The local mining industry has shown keen interest in research centre Hydrogen Infrastructure South Africa’s (HySA’s) offering of cleaner ventilation systems for underground mines, says HySA director Dmitri Bessarabov.
He explains that this can be achieved by replacing diesel-powered underground equipment with zero-emitting hydrogen fuel cell electrical equipment.
“The mining industry is very open to the technology. Industry players that we have communicated with are interested in knowing more, particularly how it can contribute to heat reduction underground,” states Bessarabov.
He confirms that, at financial service provider Nedbank’s CIB Market Research conference, held in Cape Town, in October, mining industry stakeholders emphasised that eliminating diesel equipment would also reduce energy costs for mining by 20%.
Bessarabov emphasises that miners, particularly those with underground operations, are also aiming to have diesel-less mines to reduce health risks to mineworkers.
While batteries and hydrogen are the only market-ready options for this technology in underground mines, he suggests that hydrogen fuel cells are more ideal.
“Low-temperature platinum fuel cells are most suited to mobile applications, including heavy transport and goods handling equipment and machines.
“Low-temperature proton-exchange membrane (PEM) fuel cells use platinum catalysts. If we go up the value chain, however, to hydrogen production, using PEM electrolysers will introduce additional platinum and iridium demand.”
He states that about ten times more platinum-group metals (PGMs) would be used in a PEM electrolyser to produce the hydrogen required for every kilowatt of fuel cell installed.
The PEM electrolyser can also be powered using renewable energy such as solar photovoltaic and wind energy. A 28 kW electrolyser inside a containerised hydrogen production system is already coupled to a 50 kW PV system.
Using liquid organic hydrogen carrier technology for transport and storage would also create extra demand for platinum, as this technology uses platinum catalysts.
“New technology based on PEM fuel cells is also promising in terms of hydrogen compression. The other potential use for platinum for hydrogen underground applications will be to address safety concerns around using hydrogen in confined spaces.”
A significant challenge in this solution is that hydrogen is flammable under certain conditions and poses a safety risk, particularly in confined spaces underground.
He highlights, however, that hydrogen is produced worldwide at about 60-million tonnes a year, and boasts an ideal safety record.
While there have been efforts by organisations, such as a programme by government department Natural Resources Canada, and CanMet Mining, to establish codes and regulations, there are currently none accepted.
This is a concern because, while many risks are mitigated through the correct placement of equipment and ventilation, a leak is always a possibility with hydrogen buoyancy and high diffusivity.
“For this, a quantification of the risk is required. There is currently minimal information available regarding hydrogen release in ventilated confined spaces, and it does not consider active mining environments. Solving this uncertainty is the aim of the ventilation test facility,” he explains.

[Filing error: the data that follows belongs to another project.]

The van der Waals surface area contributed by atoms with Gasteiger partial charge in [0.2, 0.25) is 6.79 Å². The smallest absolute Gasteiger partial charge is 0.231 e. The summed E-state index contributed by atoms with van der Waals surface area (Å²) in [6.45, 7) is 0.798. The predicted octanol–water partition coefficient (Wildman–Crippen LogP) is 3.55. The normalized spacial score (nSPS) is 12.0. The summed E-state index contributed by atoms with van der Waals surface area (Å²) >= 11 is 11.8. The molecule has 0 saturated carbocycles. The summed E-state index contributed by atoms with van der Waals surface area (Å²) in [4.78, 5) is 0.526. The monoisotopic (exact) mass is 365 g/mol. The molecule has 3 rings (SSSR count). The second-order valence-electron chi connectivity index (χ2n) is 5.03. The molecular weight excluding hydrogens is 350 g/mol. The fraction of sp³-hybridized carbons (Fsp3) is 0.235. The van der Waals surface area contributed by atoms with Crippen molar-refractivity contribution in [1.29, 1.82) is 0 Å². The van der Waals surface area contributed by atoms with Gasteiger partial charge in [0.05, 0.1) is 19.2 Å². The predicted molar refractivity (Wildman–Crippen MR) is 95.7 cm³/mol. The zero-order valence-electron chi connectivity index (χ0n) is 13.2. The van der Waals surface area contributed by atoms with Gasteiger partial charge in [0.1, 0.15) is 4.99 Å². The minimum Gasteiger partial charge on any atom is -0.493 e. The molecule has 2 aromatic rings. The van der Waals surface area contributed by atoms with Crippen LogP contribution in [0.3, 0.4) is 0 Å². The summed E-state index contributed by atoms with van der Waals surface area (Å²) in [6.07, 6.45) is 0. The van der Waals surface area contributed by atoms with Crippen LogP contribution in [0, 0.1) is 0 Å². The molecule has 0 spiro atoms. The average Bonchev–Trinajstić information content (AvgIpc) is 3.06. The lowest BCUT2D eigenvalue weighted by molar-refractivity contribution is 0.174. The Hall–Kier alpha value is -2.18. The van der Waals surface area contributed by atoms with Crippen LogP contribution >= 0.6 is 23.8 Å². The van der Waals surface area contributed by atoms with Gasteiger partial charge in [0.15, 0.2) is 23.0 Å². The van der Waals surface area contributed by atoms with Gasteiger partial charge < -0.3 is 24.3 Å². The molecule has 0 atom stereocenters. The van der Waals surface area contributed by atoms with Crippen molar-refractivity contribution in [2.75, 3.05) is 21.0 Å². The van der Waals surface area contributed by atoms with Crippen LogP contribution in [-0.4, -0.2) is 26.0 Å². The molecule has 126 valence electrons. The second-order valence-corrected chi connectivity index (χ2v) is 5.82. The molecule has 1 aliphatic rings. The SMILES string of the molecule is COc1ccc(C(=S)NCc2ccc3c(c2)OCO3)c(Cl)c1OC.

Additionally, HySA has been developing proprietary PGM-based technologies designed to reduce the risk of hydrogen leaks for the past three years.
“The main aim is to prevent a fire. This includes the elimination of ignition sources and the dilution of potentially risky gas mixtures through ventilation.”
Bessarabov also states that government entities have been approached to implement safety measures for the said technologies, and although the responses have always been positive, there is a lack of support from mining-related offices. The Department of Science and Innovation has, however, been supportive in terms of funding.
He highlights that the ventilation facility, built at the Potchefstroom campus of North-West University, has contributed significantly to the ongoing research and development of safety measures and procedures.
“The ventilation facility was endorsed by a few prominent local mining companies. The facility is also of interest to some potential European consortia, which are considering the testing of hydrogen passenger cars in tunnels.”
Construction of the facility started at the end of 2017 and was completed in November last year. The initial proof of concept ventilation tests was first conducted at a temporary site that consisted of a 40 ft container.
The ventilation test facility includes many modular components, as commissioning of each component is done individually.
After the civil construction work was completed, hydrogen and nitrogen supply infrastructure were some of the first components to be commissioned.
“The commissioning of these components was required to commission the 5 Nm3/h liquid organic hydrogen carrier (LOHC) hydrogenation system. Once this was done, relocation of equipment from the temporary site was completed in the middle of this year, and these are being commissioned.”
The facility has contributed to proving the viability of this hydrogen technology and to evaluate different hydrogen sensors. An explosion-proof hydrogen sensor was developed, as the facility also contributes to research work on LOHC hydrogenation.
While the facility has successfully conducted much important research, Bessarabov claims that the main challenges lie in funding and labour.
“Working in a university environment introduces specific challenges, as universities are typically set up for educational activities, and large infrastructure projects take time to establish.
“We are open for collaborative projects. If we want to develop our local knowledge and intellectual property, we need to move fast and promote skills development,” Bessarabov concludes.